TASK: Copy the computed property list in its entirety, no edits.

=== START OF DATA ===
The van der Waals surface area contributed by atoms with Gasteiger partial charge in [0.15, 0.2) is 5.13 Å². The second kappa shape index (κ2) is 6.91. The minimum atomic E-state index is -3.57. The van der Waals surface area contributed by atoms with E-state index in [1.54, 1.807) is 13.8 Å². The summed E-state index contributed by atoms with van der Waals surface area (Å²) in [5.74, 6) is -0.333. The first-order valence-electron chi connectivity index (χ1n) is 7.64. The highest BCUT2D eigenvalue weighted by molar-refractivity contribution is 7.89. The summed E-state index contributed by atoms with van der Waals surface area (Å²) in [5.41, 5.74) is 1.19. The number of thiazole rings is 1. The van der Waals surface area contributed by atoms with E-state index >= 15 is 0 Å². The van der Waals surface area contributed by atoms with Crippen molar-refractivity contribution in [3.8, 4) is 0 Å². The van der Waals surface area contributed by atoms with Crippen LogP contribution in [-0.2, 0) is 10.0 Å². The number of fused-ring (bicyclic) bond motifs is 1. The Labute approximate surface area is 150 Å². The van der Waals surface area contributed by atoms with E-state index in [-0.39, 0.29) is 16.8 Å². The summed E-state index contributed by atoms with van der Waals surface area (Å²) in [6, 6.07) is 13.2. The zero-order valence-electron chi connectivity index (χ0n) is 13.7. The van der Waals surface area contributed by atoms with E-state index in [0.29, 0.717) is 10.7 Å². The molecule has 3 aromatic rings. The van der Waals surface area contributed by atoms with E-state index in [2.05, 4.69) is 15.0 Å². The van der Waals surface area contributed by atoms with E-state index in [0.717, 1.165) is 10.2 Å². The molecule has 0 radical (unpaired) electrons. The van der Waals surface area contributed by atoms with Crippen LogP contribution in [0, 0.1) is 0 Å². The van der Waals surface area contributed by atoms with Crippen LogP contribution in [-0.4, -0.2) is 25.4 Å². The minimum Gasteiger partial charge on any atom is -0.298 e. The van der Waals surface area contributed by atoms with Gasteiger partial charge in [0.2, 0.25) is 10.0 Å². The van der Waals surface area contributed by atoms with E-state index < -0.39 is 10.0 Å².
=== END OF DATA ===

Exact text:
The van der Waals surface area contributed by atoms with Gasteiger partial charge in [0.15, 0.2) is 5.13 Å². The second kappa shape index (κ2) is 6.91. The minimum atomic E-state index is -3.57. The van der Waals surface area contributed by atoms with E-state index in [1.54, 1.807) is 13.8 Å². The summed E-state index contributed by atoms with van der Waals surface area (Å²) in [5.74, 6) is -0.333. The first-order valence-electron chi connectivity index (χ1n) is 7.64. The highest BCUT2D eigenvalue weighted by molar-refractivity contribution is 7.89. The summed E-state index contributed by atoms with van der Waals surface area (Å²) in [5.41, 5.74) is 1.19. The number of thiazole rings is 1. The van der Waals surface area contributed by atoms with E-state index >= 15 is 0 Å². The van der Waals surface area contributed by atoms with Crippen molar-refractivity contribution in [3.8, 4) is 0 Å². The van der Waals surface area contributed by atoms with Crippen LogP contribution in [-0.2, 0) is 10.0 Å². The number of fused-ring (bicyclic) bond motifs is 1. The Labute approximate surface area is 150 Å². The van der Waals surface area contributed by atoms with E-state index in [-0.39, 0.29) is 16.8 Å². The summed E-state index contributed by atoms with van der Waals surface area (Å²) in [6, 6.07) is 13.2. The zero-order valence-electron chi connectivity index (χ0n) is 13.7. The van der Waals surface area contributed by atoms with E-state index in [0.29, 0.717) is 10.7 Å². The molecule has 3 aromatic rings. The van der Waals surface area contributed by atoms with E-state index in [2.05, 4.69) is 15.0 Å². The van der Waals surface area contributed by atoms with E-state index in [0.717, 1.165) is 10.2 Å². The molecule has 0 radical (unpaired) electrons. The van der Waals surface area contributed by atoms with Crippen LogP contribution in [0, 0.1) is 0 Å². The van der Waals surface area contributed by atoms with Crippen LogP contribution in [-0.4, -0.2) is 25.4 Å². The minimum Gasteiger partial charge on any atom is -0.298 e. The van der Waals surface area contributed by atoms with Gasteiger partial charge in [0.2, 0.25) is 10.0 Å². The van der Waals surface area contributed by atoms with E-state index < -0.39 is 10.0 Å².